Around about the 30's, I think, quite often you'd see an Indian hawker come around the farms. In those days very few automobiles of any sort and we farmer's [sic] wives were dependent on the horse and gig to go the several miles into shops - which wasn't very often - for our supplies. And we were very pleased to see these hawkers, they carried such a variety of tiny things that the housewife really depended on, tiny things that were so unimportant for other people, like needles and cotton and darning wool and little bits of material to make children's clothes, soaps, toilet soap. Some of us made our own soap but you couldn't wash your face with that, but he had beautiful soaps. And sometimes he carried cough medicines, and then of course he had curtaining and lengths for making dresses. And he was very welcome indeed.
One hawker that came to visit our place was Mohamed, he said his name was, and he was a very tall, over 6', and very well proportioned, and large beard, rather fine looking man, reminded me of Kipling's men of the hills that he spoke about. The men of the hills in Kipling's book, Kim, they were all very tall, large men, the men of the plains I expect were short, but he was a very tall, a very distinguished type of gentleman.
The van was just an ordinary covered wagon with the sides, I think they were mostly canvas with perhaps outside wood, and he'd let them down just to show us his wares that were inside, all nicely packed, and it was all very comfortable. It was pulled by one horse and there was no sleeping accommodation, I think he pitched his tent somewhere at night.
I think he probably pulled into a sale somewhere, or the markets, or somewhere near Bendigo and loaded up and then went through the country towns, and went right out to the farms and went back to replenish his store again.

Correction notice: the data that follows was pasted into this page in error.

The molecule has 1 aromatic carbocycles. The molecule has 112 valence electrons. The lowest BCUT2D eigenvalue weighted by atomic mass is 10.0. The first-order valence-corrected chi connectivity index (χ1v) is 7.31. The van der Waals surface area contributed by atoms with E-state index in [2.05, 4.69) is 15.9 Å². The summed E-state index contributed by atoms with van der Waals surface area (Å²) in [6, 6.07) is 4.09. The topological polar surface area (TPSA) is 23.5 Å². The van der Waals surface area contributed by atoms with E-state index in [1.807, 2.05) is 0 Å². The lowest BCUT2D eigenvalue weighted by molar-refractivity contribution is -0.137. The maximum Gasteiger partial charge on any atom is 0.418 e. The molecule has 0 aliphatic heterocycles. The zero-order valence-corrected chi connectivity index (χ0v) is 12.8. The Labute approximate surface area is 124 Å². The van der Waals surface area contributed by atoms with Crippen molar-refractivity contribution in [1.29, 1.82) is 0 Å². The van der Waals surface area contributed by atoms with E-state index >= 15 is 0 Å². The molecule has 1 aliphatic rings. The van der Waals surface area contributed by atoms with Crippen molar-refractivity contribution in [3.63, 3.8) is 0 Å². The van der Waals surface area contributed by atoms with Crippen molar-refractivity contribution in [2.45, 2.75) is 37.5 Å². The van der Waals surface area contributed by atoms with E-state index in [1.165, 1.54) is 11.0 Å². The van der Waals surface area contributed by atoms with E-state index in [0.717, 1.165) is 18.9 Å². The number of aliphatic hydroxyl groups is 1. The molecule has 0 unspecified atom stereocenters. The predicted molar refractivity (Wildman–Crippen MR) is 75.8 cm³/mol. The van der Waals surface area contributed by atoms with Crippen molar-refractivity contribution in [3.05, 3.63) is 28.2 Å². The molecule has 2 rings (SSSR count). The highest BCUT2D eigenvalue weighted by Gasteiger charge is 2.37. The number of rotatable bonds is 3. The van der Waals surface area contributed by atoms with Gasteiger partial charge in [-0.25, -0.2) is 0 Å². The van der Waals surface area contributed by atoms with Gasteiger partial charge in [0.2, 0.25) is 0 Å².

Of course, everybody was clamouring around, the children were excited to see what was there - it was quite a red-letter day when the hawker arrived. And strangely enough these men were well-liked with the farmers, they got on well together. And children liked them too. Well, we'd get a few things that we needed, and sometimes they would always get some chaff from the farmer to feed the horse at night. Their upkeep, their overhead was nil just about, and I expect they made a good living out of it, and they camped the night there. And this Mohamed that called at our place was a good draughts player and would always come up with his draughts board underneath his arm to have a game with my husband. And my husband said he was a very good player. I expect he went through several of the farms in one day, two before lunch and two after lunch, but as a rule he called to us just before tea time, and after we bought what we wanted he would go away and have his own tea and then come down for his evening game of draughts.
I couldn't help but feel in his presence that he was a rather distinguished person. He was somebody you couldn't look down on in any shape or form, he had a dignity. I don't know what part of India he came from, you didn't discuss that sort of thing with him - vastly different to the two little Indians that we had working for us that were picking up the Mallee stumps, they would talk with us about the Punjab that they came from, and a little bit about their family, but this man you didn't take any liberties with him. He was a very fine gentleman.
He came about twice a year because he covered a lot of land. They were everywhere of course, I'm just speaking of Victoria, but I think they must have been in New South Wales too, and they covered a lot of land all around the countryside.
I must tell you about laudanum. Our little store sold a lot of laudanum when I went up there in the early days and I was told that the hawkers used to buy it all. It was a great pain killer, of course, it was used in the early days too. But I think also they could use it to put them to sleep - give them a few nice dreams, perhaps, something like opium, I don't know. So I said to the girls, I said, And do they take it all? And they said, They take all the laudanum. But I suppose they lived very monotonous lives and perhaps they liked to go to sleep, I think that's what they used it for. Very interesting people.